Sam Allard / Scene
Carl Monday at Cleveland 19 News, (1/2016).
Cleveland's WJW Fox 8 announced yesterday that retired celebrity investigative journalists Carl Monday and Tom Meyer, plus former Fox 8 investigative reporter Tom Merriman, had all been hired back to the station's investigative team.
Monday, the "Dean" of local TV investigators, whom Scene profiled in 2016
, retired from Cleveland 19 News late last year. Meyer, the subject of a canonical Scene feature story
, retired from WKYC just this summer.
Merriman is a St. Ignatius and Harvard Law alum who jumped from TV to a law firm back in 2008 and was promptly roasted
for slapping his Fox 8 sign on his dashboard to get free media parking at the justice center. (Merriman will continue as a practicing lawyer as he contributes to the I-team. Hilariously, and no doubt unethically, a "Merriman Legal" ad precedes the Fox 8 video announcement.)
Monday, Meyer and Merriman will join the I-team's Ed Gallek, Peggy Gallek and Bill Sheil, doubling the unit's size and significantly increasing the number of investigative stories that Fox 8 will air.
"There's only one I-Team," said Carl Monday, in the announcement. "There's only one real, genuine investigative unit. And the chance to come back here, and cause some damage here in Cleveland, with the others who know how to do it right, it's really an honor."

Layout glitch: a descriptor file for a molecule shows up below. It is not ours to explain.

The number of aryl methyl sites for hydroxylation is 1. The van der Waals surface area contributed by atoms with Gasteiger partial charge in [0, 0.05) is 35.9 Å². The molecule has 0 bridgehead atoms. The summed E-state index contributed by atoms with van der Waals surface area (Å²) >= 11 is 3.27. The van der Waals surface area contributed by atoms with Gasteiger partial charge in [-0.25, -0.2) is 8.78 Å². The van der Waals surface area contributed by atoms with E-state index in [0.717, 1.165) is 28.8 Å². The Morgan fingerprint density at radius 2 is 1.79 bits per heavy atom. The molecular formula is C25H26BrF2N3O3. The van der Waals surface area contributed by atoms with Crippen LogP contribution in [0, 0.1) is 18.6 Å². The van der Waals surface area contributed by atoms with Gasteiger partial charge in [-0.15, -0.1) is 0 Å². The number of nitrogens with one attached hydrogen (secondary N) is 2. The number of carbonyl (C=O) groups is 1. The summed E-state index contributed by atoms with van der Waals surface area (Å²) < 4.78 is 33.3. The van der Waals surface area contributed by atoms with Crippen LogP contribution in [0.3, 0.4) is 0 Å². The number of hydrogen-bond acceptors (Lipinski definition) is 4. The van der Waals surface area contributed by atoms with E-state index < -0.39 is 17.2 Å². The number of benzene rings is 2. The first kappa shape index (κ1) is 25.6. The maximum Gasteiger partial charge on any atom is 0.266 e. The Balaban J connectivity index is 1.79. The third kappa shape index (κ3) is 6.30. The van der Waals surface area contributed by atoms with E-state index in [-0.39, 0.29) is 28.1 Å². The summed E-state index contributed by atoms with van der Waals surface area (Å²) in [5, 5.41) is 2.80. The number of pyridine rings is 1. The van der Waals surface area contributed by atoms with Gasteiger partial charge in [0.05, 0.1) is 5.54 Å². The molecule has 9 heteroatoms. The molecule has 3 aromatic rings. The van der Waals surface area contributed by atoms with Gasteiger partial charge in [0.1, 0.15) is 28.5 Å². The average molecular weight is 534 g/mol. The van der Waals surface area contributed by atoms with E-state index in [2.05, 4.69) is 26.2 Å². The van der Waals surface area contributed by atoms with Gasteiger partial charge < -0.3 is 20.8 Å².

Fox 8 News Director Andy Fishman called the newfangled I-team the "Mount Rushmore" of local investigative units, which is at least true in the respect that its members are nearly as old
as Mount Rushmore. Fishman clearly has no compunction about a strategy that capitalizes on familiar white faces from bygone decades.
"You just wanna be the last one standing," Fishman said at a panel discussion among local news directors earlier this year. "Call [Fox 8] a dinosaur, but the last dinosaur eats best, and you want to be the brand that people know."
The Fox 8 hiring news comes on the heels of a spate of hires by WKYC. The Lakeside station nabbed, among others, cleveland.com's ace columnist Mark Naymik
in July. As local print outlets' resources dwindle, the stations are swinging for the fences, no doubt content to dole out generous salaries in anticipation of ginormous ad buys during the 2020 election season.
With all that money on the horizon, some of these stations ought to consider investing in websites that don't induce epileptic fits after viewing them for 12 seconds.
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